Congressional Research Service says states can’t shrink Medicaid as LePage administration plans

Gov. Paul LePage speaks at the Maine Republican Convention at the Augusta Civic Center in Augusta in May 2012.
Robert F. Bukaty | AP
Gov. Paul LePage speaks at the Maine Republican Convention at the Augusta Civic Center in Augusta in May 2012.
Posted July 23, 2012, at 8:52 p.m.

AUGUSTA, Maine — States cannot scale back their existing Medicaid services, Congress’ nonpartisan research arm said last week in a report analyzing the Supreme Court’s ruling that largely upheld the Obama administration’s Affordable Care Act.

It’s the latest interpretation of last month’s court ruling that conflicts with the way Gov. Paul LePage’s administration, Maine Attorney General William Schneider and other Maine Republicans have read the Supreme Court decision on the health care law.

But it doesn’t change the administration’s plans to apply to the federal government to amend its Medicaid State Plan by cutting services to balance the state budget, said LePage spokeswoman Adrienne Bennett.

“There are varying interpretations of this,” Bennett said. “The Maine attorney general will be laying the grounds of our position within the amendment to the state Medicaid plan.”

The Congressional Research Service, a division of the Library of Congress that provides legal and policy analysis to members of Congress, published a report last week that concludes that the Supreme Court’s ruling has no effect on the health care law’s so-called “maintenance of effort” provision, which prohibits states from cutting existing Medicaid services before 2014.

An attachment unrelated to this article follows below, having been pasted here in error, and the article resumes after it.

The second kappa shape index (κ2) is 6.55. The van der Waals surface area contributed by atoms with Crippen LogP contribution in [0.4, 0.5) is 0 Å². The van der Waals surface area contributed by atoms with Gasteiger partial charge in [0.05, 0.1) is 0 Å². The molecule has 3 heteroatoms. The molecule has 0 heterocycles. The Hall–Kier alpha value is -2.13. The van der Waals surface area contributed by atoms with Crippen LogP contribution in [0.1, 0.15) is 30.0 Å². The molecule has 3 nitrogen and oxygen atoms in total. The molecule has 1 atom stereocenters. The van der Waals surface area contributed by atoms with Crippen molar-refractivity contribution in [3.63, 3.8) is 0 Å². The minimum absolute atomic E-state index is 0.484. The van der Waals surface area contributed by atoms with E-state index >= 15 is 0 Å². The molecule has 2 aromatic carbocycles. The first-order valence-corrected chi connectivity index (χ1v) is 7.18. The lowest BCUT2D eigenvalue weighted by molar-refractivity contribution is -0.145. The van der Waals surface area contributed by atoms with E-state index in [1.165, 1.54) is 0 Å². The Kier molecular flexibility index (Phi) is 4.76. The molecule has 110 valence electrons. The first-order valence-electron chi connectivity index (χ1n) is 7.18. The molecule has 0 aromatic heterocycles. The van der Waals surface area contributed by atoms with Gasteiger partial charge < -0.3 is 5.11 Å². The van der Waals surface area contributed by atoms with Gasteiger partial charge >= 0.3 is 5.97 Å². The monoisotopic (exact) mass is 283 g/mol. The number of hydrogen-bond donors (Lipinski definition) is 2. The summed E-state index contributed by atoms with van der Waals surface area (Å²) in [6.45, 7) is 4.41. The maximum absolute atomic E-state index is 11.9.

While the report acknowledges the complexity of the Supreme Court ruling, its reading supports the view — held by Maine Democrats — that the state is prohibited from making $10 million in Medicaid cuts that Republican lawmakers approved in May as part of a supplemental budget and that LePage signed into law.

“There are interpretations emerging that show that we’re right,” said Rep. Peggy Rotundo of Lewiston, the ranking Democrat on the Legislature’s budget-writing Appropriations Committee. “We are reaching out for guidance, but it certainly appears that waivers would be needed to go forward. If that’s the case, and they don’t get those waivers, then their actions are illegal, and it does leave a big hole in the budget for January.”